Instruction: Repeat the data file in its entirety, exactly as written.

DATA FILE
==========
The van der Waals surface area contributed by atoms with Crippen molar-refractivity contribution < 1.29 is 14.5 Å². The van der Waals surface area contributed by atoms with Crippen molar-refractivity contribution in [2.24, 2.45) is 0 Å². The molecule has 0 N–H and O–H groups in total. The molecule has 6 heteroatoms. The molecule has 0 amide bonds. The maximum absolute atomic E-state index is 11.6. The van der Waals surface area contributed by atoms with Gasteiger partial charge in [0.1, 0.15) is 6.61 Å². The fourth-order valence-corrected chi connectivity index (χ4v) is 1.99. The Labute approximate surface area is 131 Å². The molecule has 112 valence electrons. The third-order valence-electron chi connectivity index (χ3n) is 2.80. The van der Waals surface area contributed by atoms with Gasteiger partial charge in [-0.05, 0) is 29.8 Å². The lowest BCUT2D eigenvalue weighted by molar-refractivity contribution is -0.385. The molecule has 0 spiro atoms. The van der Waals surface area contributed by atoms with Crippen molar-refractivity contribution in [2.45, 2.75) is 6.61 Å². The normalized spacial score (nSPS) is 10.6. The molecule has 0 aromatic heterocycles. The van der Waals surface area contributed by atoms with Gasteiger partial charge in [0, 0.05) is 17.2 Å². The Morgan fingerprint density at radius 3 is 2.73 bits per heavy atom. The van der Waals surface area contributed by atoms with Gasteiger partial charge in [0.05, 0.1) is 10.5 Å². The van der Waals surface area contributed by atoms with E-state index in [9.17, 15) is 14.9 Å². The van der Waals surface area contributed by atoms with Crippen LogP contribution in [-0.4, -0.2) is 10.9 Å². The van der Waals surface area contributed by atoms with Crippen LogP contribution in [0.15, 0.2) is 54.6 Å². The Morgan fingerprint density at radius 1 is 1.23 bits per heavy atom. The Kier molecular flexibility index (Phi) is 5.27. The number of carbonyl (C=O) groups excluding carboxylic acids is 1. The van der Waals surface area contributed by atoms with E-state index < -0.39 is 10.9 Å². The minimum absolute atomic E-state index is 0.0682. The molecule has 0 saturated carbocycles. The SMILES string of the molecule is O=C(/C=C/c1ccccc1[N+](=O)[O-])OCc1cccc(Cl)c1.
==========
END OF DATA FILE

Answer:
The van der Waals surface area contributed by atoms with Crippen molar-refractivity contribution < 1.29 is 14.5 Å². The van der Waals surface area contributed by atoms with Crippen molar-refractivity contribution in [2.24, 2.45) is 0 Å². The molecule has 0 N–H and O–H groups in total. The molecule has 6 heteroatoms. The molecule has 0 amide bonds. The maximum absolute atomic E-state index is 11.6. The van der Waals surface area contributed by atoms with Gasteiger partial charge in [0.1, 0.15) is 6.61 Å². The fourth-order valence-corrected chi connectivity index (χ4v) is 1.99. The Labute approximate surface area is 131 Å². The molecule has 112 valence electrons. The third-order valence-electron chi connectivity index (χ3n) is 2.80. The van der Waals surface area contributed by atoms with Gasteiger partial charge in [-0.05, 0) is 29.8 Å². The lowest BCUT2D eigenvalue weighted by molar-refractivity contribution is -0.385. The molecule has 0 spiro atoms. The van der Waals surface area contributed by atoms with Crippen molar-refractivity contribution in [2.45, 2.75) is 6.61 Å². The normalized spacial score (nSPS) is 10.6. The molecule has 0 aromatic heterocycles. The van der Waals surface area contributed by atoms with Gasteiger partial charge in [0, 0.05) is 17.2 Å². The Morgan fingerprint density at radius 3 is 2.73 bits per heavy atom. The van der Waals surface area contributed by atoms with Gasteiger partial charge in [0.05, 0.1) is 10.5 Å². The van der Waals surface area contributed by atoms with E-state index in [9.17, 15) is 14.9 Å². The van der Waals surface area contributed by atoms with Crippen LogP contribution in [-0.4, -0.2) is 10.9 Å². The van der Waals surface area contributed by atoms with Crippen LogP contribution in [0.15, 0.2) is 54.6 Å². The Morgan fingerprint density at radius 1 is 1.23 bits per heavy atom. The Kier molecular flexibility index (Phi) is 5.27. The number of carbonyl (C=O) groups excluding carboxylic acids is 1. The van der Waals surface area contributed by atoms with E-state index < -0.39 is 10.9 Å². The minimum absolute atomic E-state index is 0.0682. The molecule has 0 saturated carbocycles. The SMILES string of the molecule is O=C(/C=C/c1ccccc1[N+](=O)[O-])OCc1cccc(Cl)c1.